The new Gamma engine in the Accent has, in addition to direct-injection, continuously variable intake and exhaust valve timing, an Alternator Management System, variable induction, and an electronic throttle—plus a roller timing chain for reduced maintenance. An ActiveEco function further helps improve fuel economy by smoothing out throttle response and power delivery.
Handling should be a bit better than the former version, thanks to a more rigid structure along with twin-tube shocks and a front stabilizer bar for the front strut, rear torsion-axle setup.
Unlike most vehicles in this class, which have had to take on some additional safety equipment in recent years, the Accent tips the scales at around the same weight as its predecessor—around 2,400 pounds.
Safety no longer a sore point
Safety had been a weak point for the outgoing model, but in the 2012 Accent Hyundai is including six airbags in all, including side and side-curtain bags, plus active head restraints—which, the automaker points out, aren't even available in Fiesta, Yaris, Aveo, or Mazda2. Anti-lock brakes with Brake Assist are included; electronic stability control is also standard, and it works together with the electric power-steering system to help maintain control. SE models get their own steering calibration for a sportier feel.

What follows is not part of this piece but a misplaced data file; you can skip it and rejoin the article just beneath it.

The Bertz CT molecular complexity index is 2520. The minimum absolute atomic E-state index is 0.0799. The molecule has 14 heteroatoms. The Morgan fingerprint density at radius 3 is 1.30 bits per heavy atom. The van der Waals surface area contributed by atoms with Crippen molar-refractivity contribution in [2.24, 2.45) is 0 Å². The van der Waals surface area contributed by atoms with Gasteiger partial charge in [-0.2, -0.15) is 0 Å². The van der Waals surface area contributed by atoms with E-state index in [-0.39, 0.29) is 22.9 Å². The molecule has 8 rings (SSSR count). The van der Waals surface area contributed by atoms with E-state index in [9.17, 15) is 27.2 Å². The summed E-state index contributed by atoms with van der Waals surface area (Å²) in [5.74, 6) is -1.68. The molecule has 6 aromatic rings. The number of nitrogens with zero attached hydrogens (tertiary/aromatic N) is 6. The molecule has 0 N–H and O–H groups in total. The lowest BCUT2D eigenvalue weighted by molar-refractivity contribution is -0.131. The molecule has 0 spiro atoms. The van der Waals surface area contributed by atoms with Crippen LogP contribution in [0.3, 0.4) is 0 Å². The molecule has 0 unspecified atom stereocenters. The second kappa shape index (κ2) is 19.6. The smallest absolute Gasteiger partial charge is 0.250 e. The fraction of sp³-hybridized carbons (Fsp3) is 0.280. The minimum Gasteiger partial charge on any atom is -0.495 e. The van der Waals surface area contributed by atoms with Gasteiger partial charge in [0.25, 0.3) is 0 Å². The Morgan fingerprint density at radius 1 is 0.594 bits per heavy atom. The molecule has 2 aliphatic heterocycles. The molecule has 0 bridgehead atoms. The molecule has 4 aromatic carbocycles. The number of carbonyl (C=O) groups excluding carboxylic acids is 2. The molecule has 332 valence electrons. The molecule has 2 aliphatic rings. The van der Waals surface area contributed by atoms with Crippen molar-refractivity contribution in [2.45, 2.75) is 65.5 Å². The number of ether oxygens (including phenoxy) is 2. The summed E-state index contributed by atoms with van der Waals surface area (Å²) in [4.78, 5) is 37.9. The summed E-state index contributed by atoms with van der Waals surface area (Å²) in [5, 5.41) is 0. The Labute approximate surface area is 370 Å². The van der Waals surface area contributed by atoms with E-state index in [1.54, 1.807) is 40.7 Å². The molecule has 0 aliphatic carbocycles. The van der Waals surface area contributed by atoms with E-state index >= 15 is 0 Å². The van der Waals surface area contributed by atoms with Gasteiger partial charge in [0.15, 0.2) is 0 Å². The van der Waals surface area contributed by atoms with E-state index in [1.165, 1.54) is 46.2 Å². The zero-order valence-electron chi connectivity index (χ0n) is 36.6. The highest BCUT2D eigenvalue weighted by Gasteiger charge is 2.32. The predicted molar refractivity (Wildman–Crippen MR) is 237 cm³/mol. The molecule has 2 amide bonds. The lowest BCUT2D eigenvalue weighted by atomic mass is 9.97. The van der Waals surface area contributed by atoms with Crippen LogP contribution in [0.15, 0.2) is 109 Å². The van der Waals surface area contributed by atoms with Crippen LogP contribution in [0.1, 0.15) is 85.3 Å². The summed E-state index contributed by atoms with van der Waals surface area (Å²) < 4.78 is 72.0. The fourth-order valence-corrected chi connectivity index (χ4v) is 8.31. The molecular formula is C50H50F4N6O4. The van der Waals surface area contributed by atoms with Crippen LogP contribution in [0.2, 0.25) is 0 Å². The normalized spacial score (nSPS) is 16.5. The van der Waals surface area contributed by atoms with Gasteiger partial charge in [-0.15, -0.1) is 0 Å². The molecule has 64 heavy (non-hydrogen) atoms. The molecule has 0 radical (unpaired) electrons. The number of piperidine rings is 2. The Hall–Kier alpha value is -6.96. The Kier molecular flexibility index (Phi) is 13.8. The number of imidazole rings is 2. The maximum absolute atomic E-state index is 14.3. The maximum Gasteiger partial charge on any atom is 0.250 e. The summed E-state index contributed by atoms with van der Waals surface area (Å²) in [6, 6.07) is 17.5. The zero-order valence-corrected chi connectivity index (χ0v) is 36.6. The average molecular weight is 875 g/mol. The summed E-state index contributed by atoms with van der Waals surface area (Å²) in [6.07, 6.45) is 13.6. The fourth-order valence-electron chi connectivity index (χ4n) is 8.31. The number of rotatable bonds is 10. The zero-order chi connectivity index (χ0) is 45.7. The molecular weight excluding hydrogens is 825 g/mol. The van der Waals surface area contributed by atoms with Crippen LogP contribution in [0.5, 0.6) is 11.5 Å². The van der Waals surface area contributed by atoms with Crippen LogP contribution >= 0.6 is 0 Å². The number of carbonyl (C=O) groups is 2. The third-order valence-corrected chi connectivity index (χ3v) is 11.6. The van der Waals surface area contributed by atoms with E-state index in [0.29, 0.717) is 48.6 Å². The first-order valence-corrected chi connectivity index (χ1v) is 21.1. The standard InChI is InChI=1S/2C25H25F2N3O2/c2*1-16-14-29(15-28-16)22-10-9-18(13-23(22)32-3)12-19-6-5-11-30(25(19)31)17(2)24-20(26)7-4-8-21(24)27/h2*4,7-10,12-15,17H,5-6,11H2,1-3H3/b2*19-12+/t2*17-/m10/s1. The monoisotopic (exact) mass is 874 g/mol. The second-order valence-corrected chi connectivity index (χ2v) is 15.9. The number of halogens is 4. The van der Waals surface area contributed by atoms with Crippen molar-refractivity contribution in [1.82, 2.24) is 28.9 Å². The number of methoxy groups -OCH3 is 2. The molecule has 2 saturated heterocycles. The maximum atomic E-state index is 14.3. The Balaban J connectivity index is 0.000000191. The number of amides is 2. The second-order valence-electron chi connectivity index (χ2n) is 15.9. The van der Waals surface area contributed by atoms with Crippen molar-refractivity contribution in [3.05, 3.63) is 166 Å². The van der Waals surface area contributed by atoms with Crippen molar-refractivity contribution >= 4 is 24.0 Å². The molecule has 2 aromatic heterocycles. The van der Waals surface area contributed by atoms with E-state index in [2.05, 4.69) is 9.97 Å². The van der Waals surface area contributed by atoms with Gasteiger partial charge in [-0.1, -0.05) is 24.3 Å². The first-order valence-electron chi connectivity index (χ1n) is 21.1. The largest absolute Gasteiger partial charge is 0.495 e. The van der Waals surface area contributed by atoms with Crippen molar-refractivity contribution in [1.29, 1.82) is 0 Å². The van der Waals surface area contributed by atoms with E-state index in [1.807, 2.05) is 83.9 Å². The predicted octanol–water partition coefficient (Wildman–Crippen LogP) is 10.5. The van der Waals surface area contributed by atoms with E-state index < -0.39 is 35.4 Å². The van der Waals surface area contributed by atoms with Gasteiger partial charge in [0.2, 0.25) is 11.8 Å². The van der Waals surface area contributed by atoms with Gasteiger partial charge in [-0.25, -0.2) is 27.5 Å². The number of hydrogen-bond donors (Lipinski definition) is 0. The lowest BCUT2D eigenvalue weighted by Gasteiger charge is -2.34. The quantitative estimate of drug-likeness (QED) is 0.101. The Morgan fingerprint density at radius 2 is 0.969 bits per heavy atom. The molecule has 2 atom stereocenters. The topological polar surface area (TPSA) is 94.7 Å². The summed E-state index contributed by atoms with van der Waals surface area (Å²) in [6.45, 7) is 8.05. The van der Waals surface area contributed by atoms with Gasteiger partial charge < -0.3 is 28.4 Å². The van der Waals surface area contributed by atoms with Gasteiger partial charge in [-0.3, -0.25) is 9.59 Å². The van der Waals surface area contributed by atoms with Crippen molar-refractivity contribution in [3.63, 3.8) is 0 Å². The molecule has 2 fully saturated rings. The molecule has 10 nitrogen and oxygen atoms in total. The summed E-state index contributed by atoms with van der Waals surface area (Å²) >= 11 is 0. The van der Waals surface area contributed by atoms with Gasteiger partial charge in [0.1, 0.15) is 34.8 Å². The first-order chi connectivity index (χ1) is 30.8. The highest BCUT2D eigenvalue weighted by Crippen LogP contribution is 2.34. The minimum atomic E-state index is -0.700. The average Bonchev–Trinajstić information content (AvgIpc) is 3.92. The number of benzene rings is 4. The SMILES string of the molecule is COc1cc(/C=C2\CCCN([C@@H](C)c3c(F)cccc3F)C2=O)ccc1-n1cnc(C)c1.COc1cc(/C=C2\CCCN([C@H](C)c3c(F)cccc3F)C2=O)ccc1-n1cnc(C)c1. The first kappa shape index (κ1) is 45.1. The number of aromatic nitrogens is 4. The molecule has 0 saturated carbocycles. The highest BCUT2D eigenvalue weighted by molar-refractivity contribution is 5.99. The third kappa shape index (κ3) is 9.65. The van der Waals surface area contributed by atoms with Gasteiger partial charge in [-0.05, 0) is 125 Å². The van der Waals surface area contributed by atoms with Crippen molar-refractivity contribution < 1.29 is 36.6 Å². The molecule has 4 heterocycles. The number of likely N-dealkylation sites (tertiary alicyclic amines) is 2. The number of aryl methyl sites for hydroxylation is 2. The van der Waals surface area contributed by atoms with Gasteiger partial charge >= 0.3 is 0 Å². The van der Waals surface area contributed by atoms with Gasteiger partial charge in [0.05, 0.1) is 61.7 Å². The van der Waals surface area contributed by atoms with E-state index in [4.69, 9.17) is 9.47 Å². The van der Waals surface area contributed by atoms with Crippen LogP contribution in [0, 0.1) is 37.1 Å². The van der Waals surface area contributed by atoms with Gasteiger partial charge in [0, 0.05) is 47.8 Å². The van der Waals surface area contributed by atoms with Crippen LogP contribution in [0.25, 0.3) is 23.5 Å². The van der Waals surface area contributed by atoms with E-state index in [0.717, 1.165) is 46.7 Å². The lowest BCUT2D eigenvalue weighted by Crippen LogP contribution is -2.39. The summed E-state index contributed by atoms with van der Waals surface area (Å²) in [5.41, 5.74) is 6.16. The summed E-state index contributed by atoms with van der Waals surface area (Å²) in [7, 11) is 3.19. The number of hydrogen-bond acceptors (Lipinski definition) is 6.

Three trims of the new Accent will be offered: GLS, GS, and SE. GLS models come with all the safety equipment but still appear to be quite sparsely appointed, though air conditioning, a sound system with iPod and USB connectivity, and power windows and locks are all on offer. The GS adds A/C, the full sound system, power accessories, a rear defroster, and additional lights and hood insulation, and cruise control is optional. At the top of the line is the SE, which gets cruise standard, Bluetooth hands-free, steering-wheel audio controls, 16-inch alloy wheels, fog lamps, a rear spoiler, the sliding armrest and storage bin, and upgraded trims.
Technically 'holding the line on pricing,' but going upmarket, too
Hyundai hasn't yet released firm pricing for the 2012 model, but it has said that it "will hold the line on pricing from the prior generation to continue delivering unmistakable value to customers."
Hold the line on pricing it will, but there's an important point: The three-door Hyundai Accent GL, which for 2011 starts at $10,795 including destination, is no more. That less-expensive body style is being dropped altogether, and it's likely that, as with the Elantra versus Elantra Touring, Hyundai will ask more for the five-door hatch, which will only be offered in mid-level GS and sporty SE trim, not in base GLS guise.